Other side-effects you need to know about
Your child may get some of the following side-effects when they first start taking aciclovir. They should wear off after a few days and will stop when your child stops taking the medicine. If you are worried, contact your doctor but continue to give aciclovir.
- Your child may feel sick or be sick (vomit) and may get diarrhoea. Giving the medicine with some food or milk may help.
- They may feel dizzy or light-headed, feel tired or get a headache.
- Your child may develop itchiness or a rash. Using a moisturising cream or anti-itch cream may help.
There may, sometimes, be other side-effects that are not listed above. If you notice anything unusual and are concerned, contact your doctor. You can report any suspected side-effects to a UK safety scheme at www.mhra.gov.uk/yellowcard
More information on side-effects can be found in the following leaflet www.medicinesforchildren.org.uk/side-effects-childrens-medicines
Can other medicines be given at the same time as aciclovir?
- You can give your child medicines that contain paracetamol or ibuprofen, unless your doctor has told you not to.
- Aciclovir should not be taken with some medicines that you get on prescription. Tell your doctor and pharmacist about any other medicines your child is taking before giving aciclovir.
- Check with your doctor or pharmacist before giving any other medicines to your child. This includes herbal or complementary medicines.
Is there anything else I need to know about aciclovir?
- It is important that your child takes the whole course of this medicine, which is usually for 5 days but may be much longer. Your doctor will tell you how long it needs to be taken for. If you stop early, the infection may come back, and may then be harder to treat.
- Children are sometimes sick (vomit) or get diarrhoea when taking antiviral medicines. Encourage them to drink water to replace the fluid they have lost, and consult your doctor if they are not drinking or are unwell.
- Do not give your child any medicine to stop the diarrhoea unless your doctor has told you to, as this can make things worse.
General advice about medicines
- Try to give medicines at about the same times each day, to help you remember.
- Only give this medicine to your child. Never give it to anyone else, even if their condition appears to be the same, as this could do harm.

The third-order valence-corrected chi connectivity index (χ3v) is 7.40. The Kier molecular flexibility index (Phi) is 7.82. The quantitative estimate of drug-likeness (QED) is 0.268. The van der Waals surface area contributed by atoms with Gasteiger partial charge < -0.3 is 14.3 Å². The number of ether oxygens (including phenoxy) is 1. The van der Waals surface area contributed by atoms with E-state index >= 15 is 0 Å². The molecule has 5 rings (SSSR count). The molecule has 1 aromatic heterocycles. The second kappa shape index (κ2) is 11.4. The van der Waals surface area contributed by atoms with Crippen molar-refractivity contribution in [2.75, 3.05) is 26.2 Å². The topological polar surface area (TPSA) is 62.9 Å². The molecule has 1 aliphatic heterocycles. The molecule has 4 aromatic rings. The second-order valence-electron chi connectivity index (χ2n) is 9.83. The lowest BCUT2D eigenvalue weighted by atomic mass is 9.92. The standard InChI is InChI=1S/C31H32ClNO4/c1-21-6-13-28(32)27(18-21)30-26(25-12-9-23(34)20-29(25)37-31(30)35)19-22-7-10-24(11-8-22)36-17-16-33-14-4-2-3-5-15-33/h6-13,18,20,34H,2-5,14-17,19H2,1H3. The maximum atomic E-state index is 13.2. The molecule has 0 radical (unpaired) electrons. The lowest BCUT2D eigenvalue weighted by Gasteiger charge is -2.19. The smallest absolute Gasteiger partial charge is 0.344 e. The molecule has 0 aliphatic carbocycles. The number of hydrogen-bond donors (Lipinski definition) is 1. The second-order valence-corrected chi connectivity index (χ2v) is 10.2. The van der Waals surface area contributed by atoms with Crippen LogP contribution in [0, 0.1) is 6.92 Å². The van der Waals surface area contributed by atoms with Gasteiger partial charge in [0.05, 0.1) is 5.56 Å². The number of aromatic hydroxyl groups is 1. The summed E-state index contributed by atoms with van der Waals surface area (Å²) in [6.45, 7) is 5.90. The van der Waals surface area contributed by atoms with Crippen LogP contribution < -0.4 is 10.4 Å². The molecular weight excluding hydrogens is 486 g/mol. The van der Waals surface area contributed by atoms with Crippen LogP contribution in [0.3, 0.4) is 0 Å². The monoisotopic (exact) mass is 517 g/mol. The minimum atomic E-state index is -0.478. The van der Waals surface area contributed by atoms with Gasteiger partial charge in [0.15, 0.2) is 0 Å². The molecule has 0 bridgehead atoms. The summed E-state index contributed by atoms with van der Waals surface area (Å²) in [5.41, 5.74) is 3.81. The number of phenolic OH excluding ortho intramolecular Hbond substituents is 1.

- If you are not sure a medicine is working, contact your doctor but continue to give the medicine as usual in the meantime. Do not give extra doses as you may do harm.
If you think someone else may have taken the medicine by accident, contact your doctor straight away.
- Give any unused liquid medicine to your pharmacist to dispose of, or wash it down the sink. Do not keep it for future infections.
Where I should keep this medicine?
- Keep the medicine in a cupboard, away from heat and direct sunlight. It does not need to be kept in the fridge.
- Make sure that children cannot see or reach the medicine.
- Keep the medicine in the container it came in.
Who to contact for more information
Your doctor, pharmacist or nurse will be able to give you more information about aciclovir and about other medicines used to treat viral infections.
Version 1, May 2012. © NPPG, RCPCH and WellChild 2011, all rights reserved. Review by: May 2015.
The primary source for the information in this leaflet is the British National Formulary for Children. For details on any other sources used for this leaflet, please contact us through our website, www.medicinesforchildren.org.uk. We take great care to make sure that the information in this leaflet is correct and up-to-date. However, medicines can be used in different ways for different patients. It is important that you ask the advice of your doctor or pharmacist if you are not sure about something. This leaflet is about the use of these medicines in the UK, and may not apply to other countries. The Royal College of Paediatrics and Child Health (RCPCH), the Neonatal and Paediatric Pharmacists Group (NPPG), WellChild and the contributors and editors cannot be held responsible for the accuracy of information, omissions of information, or any actions that may be taken as a consequence of reading this leaflet.